US must apologize to Guantanamo Bay inmates for 'inhuman' treatment: UN expert
The U.S. should apologize for its treatment of Guantánamo Bay inmates, who have faced “cruel, inhuman, and degrading treatment,” a United Nations expert said.
Fionnuala Ní Aoláin, who conducted the first official visit by a U.N. investigator to the U.S. detention facility in Cuba, made the comments on Monday.
Despite some improvements in the prison, she found that the facility — which now holds 30 inmates, down from nearly 800 at its height — continued to entail “near-constant surveillance, forced cell extractions, undue use of restraints, and other arbitrary, non-human rights compliant operating procedures," she said in her report to the U.N. Human Rights Office.
“The totality of these practices and omissions have cumulative, compounding effects on detainees’ dignity and fundamental rights, and amounts to ongoing cruel, inhuman, and degrading treatment,” Ní Aoláin said, adding, “Closure of the facility remains a priority.”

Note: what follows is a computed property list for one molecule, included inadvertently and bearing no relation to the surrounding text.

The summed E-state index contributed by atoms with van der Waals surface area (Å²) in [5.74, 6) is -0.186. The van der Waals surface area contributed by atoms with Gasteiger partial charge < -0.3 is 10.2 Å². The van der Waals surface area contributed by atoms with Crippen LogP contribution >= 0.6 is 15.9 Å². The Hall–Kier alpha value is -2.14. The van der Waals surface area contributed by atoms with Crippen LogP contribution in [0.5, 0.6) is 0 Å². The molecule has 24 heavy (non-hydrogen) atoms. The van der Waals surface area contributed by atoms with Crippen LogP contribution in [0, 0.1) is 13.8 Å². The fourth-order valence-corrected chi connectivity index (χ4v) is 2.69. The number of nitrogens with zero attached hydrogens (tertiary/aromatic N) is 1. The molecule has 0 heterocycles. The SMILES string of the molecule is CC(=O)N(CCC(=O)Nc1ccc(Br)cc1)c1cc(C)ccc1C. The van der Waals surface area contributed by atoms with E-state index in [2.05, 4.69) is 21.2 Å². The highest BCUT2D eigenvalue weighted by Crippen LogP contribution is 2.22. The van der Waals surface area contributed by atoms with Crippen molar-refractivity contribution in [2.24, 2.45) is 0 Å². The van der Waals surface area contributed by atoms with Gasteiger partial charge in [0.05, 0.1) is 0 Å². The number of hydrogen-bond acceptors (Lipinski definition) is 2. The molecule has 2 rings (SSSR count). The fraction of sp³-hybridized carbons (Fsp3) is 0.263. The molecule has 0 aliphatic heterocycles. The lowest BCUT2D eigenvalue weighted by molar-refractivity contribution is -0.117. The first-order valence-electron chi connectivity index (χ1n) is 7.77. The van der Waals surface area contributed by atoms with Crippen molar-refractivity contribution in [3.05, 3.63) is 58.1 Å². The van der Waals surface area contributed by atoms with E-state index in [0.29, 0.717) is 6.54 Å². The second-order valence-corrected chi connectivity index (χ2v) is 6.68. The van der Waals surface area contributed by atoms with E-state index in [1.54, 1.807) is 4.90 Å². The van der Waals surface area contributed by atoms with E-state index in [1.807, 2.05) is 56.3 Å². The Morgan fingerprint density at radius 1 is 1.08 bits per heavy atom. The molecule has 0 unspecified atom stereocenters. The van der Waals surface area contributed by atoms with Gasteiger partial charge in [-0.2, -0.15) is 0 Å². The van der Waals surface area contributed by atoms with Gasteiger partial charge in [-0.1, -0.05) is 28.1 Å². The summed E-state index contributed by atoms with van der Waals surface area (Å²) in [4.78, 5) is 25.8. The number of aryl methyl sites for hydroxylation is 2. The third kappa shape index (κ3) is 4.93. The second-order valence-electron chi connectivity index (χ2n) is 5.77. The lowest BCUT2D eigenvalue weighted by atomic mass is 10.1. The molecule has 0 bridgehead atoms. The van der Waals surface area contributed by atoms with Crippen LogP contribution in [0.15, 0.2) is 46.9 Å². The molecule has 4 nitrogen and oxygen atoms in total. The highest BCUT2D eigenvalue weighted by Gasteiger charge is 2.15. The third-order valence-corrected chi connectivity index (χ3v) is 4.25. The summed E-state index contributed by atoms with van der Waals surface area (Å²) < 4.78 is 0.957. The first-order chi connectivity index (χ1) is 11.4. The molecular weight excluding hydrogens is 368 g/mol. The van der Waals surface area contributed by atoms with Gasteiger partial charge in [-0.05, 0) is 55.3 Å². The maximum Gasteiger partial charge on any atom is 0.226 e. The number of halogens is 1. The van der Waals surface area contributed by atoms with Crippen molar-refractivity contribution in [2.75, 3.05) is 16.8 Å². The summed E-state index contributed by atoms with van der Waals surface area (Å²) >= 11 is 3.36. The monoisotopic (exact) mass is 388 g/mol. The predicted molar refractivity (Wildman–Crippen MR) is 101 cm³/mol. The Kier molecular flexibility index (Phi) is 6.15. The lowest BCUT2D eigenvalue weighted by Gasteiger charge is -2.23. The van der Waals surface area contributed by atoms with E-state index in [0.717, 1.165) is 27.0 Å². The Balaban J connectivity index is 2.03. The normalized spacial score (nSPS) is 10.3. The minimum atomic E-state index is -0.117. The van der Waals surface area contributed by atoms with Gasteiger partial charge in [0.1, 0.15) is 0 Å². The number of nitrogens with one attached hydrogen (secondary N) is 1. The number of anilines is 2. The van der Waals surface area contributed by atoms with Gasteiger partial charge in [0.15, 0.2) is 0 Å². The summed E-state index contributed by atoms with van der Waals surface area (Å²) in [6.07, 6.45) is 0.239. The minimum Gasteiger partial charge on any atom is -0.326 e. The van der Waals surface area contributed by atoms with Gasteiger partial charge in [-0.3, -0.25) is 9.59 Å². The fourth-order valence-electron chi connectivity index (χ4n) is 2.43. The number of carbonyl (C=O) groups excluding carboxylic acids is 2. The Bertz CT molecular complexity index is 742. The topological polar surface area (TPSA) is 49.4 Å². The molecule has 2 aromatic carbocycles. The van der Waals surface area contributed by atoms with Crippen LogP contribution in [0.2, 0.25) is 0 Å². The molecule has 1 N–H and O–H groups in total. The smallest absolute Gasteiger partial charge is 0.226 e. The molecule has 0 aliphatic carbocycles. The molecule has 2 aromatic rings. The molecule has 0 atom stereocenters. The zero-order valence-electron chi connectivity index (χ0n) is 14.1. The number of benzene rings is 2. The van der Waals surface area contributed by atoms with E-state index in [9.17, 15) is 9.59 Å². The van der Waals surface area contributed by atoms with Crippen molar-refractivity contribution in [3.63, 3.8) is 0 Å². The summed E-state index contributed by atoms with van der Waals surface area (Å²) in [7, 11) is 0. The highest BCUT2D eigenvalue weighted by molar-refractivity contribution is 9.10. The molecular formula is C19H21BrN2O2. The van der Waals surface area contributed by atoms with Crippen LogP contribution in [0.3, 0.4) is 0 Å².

While Washington claims that it can hold detainees indefinitely without charge under the international laws of war, the detention facility has come under intense criticism since it was set up by the Bush White House in 2002 during America's so-called "war on terror",.
Ní Aoláin, an Irish law professor, is the U.N.'s special rapporteur on the promotion and protection of human rights and fundamental freedoms.
Speaking at the U.N. on Monday, Ní Aoláin said the U.S. should apologize for its treatment of detainees, according to Reuters. She concluded that the U.S. government must ensure accountability for all international law violations.
The U.S. established the Guantánamo military base in 1903. President George W. Bush opened the detention facility in 2002, and it held nearly 800 detainees at its height.
The most high-profile prisoner held there is Khalid Sheikh Mohammed, the alleged mastermind of the 9/11 attacks.
Barack Obama had pledged to shut down the prison as president, and two days after being inaugurated signed an executive order to close it by the end of the year. But while his administration significantly reduced the population, congressional resistance hampered the bid to close the facility.
After Donald Trump became president, he signed an executive order to keep the site open.